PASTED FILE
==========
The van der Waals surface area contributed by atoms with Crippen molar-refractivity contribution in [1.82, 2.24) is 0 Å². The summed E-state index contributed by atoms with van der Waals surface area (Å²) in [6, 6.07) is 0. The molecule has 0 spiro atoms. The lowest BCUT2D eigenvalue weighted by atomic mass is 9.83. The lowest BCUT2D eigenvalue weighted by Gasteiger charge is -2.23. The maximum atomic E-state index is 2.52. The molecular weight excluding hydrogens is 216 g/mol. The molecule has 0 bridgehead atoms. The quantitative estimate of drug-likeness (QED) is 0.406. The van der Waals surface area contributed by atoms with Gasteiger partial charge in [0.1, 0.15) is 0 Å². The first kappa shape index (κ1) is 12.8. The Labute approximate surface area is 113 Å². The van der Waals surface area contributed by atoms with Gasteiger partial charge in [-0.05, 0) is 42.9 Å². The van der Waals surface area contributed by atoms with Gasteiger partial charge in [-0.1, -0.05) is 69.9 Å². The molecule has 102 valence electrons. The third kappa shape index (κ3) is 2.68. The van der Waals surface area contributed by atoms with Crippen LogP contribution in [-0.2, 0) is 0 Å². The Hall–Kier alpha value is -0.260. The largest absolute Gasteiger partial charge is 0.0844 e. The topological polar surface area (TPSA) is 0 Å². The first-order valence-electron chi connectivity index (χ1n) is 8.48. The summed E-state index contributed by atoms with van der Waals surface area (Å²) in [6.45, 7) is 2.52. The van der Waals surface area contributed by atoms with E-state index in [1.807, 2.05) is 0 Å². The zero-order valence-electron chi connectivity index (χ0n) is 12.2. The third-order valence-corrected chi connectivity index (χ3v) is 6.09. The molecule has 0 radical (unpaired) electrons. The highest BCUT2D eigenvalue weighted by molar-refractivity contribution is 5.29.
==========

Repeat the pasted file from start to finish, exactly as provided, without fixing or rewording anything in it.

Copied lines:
The van der Waals surface area contributed by atoms with Crippen molar-refractivity contribution in [1.82, 2.24) is 0 Å². The summed E-state index contributed by atoms with van der Waals surface area (Å²) in [6, 6.07) is 0. The molecule has 0 spiro atoms. The lowest BCUT2D eigenvalue weighted by atomic mass is 9.83. The lowest BCUT2D eigenvalue weighted by Gasteiger charge is -2.23. The maximum atomic E-state index is 2.52. The molecular weight excluding hydrogens is 216 g/mol. The molecule has 0 bridgehead atoms. The quantitative estimate of drug-likeness (QED) is 0.406. The van der Waals surface area contributed by atoms with Gasteiger partial charge in [0.1, 0.15) is 0 Å². The first kappa shape index (κ1) is 12.8. The Labute approximate surface area is 113 Å². The van der Waals surface area contributed by atoms with Gasteiger partial charge in [-0.05, 0) is 42.9 Å². The van der Waals surface area contributed by atoms with Gasteiger partial charge in [-0.1, -0.05) is 69.9 Å². The molecule has 102 valence electrons. The third kappa shape index (κ3) is 2.68. The van der Waals surface area contributed by atoms with Crippen LogP contribution in [-0.2, 0) is 0 Å². The Hall–Kier alpha value is -0.260. The largest absolute Gasteiger partial charge is 0.0844 e. The topological polar surface area (TPSA) is 0 Å². The first-order valence-electron chi connectivity index (χ1n) is 8.48. The summed E-state index contributed by atoms with van der Waals surface area (Å²) in [6.45, 7) is 2.52. The van der Waals surface area contributed by atoms with E-state index in [1.807, 2.05) is 0 Å². The zero-order valence-electron chi connectivity index (χ0n) is 12.2. The third-order valence-corrected chi connectivity index (χ3v) is 6.09. The molecule has 0 radical (unpaired) electrons. The highest BCUT2D eigenvalue weighted by molar-refractivity contribution is 5.29.